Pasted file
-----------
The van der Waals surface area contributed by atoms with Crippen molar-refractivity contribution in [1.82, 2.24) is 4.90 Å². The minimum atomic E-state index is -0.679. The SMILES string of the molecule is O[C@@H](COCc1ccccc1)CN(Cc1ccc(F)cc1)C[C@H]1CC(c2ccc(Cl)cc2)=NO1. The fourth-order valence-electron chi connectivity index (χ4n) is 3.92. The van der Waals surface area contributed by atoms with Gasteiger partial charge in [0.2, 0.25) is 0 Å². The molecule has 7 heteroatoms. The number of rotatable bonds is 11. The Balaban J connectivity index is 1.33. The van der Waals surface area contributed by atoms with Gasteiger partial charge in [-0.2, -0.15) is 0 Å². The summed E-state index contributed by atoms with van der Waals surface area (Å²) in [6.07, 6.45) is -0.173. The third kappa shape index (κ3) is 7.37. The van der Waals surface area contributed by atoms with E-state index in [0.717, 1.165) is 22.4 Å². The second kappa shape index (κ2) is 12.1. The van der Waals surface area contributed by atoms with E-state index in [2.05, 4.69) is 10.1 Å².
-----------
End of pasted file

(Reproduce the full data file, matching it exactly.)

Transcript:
The van der Waals surface area contributed by atoms with Crippen molar-refractivity contribution in [1.82, 2.24) is 4.90 Å². The minimum atomic E-state index is -0.679. The SMILES string of the molecule is O[C@@H](COCc1ccccc1)CN(Cc1ccc(F)cc1)C[C@H]1CC(c2ccc(Cl)cc2)=NO1. The fourth-order valence-electron chi connectivity index (χ4n) is 3.92. The van der Waals surface area contributed by atoms with Gasteiger partial charge in [0.2, 0.25) is 0 Å². The molecule has 7 heteroatoms. The number of rotatable bonds is 11. The Balaban J connectivity index is 1.33. The van der Waals surface area contributed by atoms with Gasteiger partial charge in [-0.2, -0.15) is 0 Å². The summed E-state index contributed by atoms with van der Waals surface area (Å²) in [6.07, 6.45) is -0.173. The third kappa shape index (κ3) is 7.37. The van der Waals surface area contributed by atoms with E-state index in [0.717, 1.165) is 22.4 Å². The second kappa shape index (κ2) is 12.1. The van der Waals surface area contributed by atoms with E-state index in [2.05, 4.69) is 10.1 Å².